Mercedes Benz Fashion Week Russia has also since been cancelled, with organisers announcing that none of next week’s shows will go ahead in light of Russia’s invasion of Ukraine. Scheduled to take place in Moscow from March 16-20, the event has not been rescheduled with those in charge saying it was the “obvious” choice and that they are “operating appropriately” in response to the situation. 

Just yesterday, supermodel Gigi Hadid vowed to donate all her Fashion Month earnings to helping those in both Ukraine and Palestine. “Having a set Fashion Month schedule has meant that my colleagues and I often present new fashion collections during heartbreaking and traumatic times in history,” she wrote on Instagram alongside a number of photos from shows she’s walked in this year. “We don’t have control over most of our work schedules, but we would like to walk ‘for’ something. Following in the footsteps of my friend Mica Arganaraz, I am pledging to donate my earnings from the Fall 2022 shows to aid those suffering from the war in Ukraine, as well as continuing to support those experiencing the same in Palestine.”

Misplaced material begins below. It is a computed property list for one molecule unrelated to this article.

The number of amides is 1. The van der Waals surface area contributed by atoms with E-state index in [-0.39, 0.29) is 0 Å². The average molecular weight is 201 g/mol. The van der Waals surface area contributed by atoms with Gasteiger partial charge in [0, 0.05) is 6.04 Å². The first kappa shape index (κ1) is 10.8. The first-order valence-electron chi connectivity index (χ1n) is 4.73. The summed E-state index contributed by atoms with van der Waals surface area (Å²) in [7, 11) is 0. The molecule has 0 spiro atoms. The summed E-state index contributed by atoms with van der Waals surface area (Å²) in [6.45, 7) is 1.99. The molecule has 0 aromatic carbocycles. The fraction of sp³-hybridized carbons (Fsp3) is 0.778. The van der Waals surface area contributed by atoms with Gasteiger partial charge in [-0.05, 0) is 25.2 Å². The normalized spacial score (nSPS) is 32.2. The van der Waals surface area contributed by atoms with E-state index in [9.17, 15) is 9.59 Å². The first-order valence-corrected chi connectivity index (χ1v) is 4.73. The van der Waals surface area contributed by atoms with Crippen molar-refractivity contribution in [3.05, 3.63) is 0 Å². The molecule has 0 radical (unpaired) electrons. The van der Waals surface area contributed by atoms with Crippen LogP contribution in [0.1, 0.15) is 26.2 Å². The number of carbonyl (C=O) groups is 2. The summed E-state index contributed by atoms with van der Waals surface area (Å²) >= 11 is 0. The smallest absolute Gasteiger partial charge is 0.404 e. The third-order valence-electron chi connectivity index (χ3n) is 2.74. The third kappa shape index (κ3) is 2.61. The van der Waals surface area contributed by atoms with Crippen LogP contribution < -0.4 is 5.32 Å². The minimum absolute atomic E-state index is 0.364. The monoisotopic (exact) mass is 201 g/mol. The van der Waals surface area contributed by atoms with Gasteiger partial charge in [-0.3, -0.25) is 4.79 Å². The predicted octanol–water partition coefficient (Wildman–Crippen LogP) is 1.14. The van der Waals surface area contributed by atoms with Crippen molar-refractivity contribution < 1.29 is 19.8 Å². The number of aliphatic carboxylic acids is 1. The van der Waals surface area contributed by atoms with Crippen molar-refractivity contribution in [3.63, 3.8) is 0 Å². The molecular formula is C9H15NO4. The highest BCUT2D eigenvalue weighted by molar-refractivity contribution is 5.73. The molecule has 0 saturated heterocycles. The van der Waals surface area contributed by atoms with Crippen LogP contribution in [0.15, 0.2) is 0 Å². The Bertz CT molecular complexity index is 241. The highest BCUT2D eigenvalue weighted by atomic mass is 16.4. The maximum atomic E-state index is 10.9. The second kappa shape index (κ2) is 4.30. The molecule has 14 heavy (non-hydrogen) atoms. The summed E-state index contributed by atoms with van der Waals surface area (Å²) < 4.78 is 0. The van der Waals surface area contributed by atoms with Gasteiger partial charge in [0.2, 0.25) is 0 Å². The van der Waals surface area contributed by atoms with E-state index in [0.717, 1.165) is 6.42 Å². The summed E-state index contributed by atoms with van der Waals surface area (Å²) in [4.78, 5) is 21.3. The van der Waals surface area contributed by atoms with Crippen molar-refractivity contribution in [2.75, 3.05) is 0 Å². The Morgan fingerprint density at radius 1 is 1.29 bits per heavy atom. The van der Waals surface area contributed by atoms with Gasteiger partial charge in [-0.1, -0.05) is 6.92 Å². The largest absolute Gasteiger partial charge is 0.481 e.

“Our eyes and hearts must be open to all human injustice. May we all see each other as brothers and sisters, beyond politics, beyond race, beyond religion. At the the end of the day, innocent lives pay for war – not leaders.HANDS OFF UKRAINE. HANDS OFF PALESTINE. PEACE. PEACE. PEACE,” she finished.

Fashion Week may be “flouncy escapism” as many have pointed out, but it also has a huge global reach and it’s reassuring to see brands, models and designers attempting to use this influence for good… even if it doesn’t feel right to be indulging in such superficiality when the world is in flames.

There are a number of not-for-profit organisations you can donate to to help the people of Ukraine including United Help UkraineSave the ChildrenUNICEF Ukraine and Doctors Without Borders.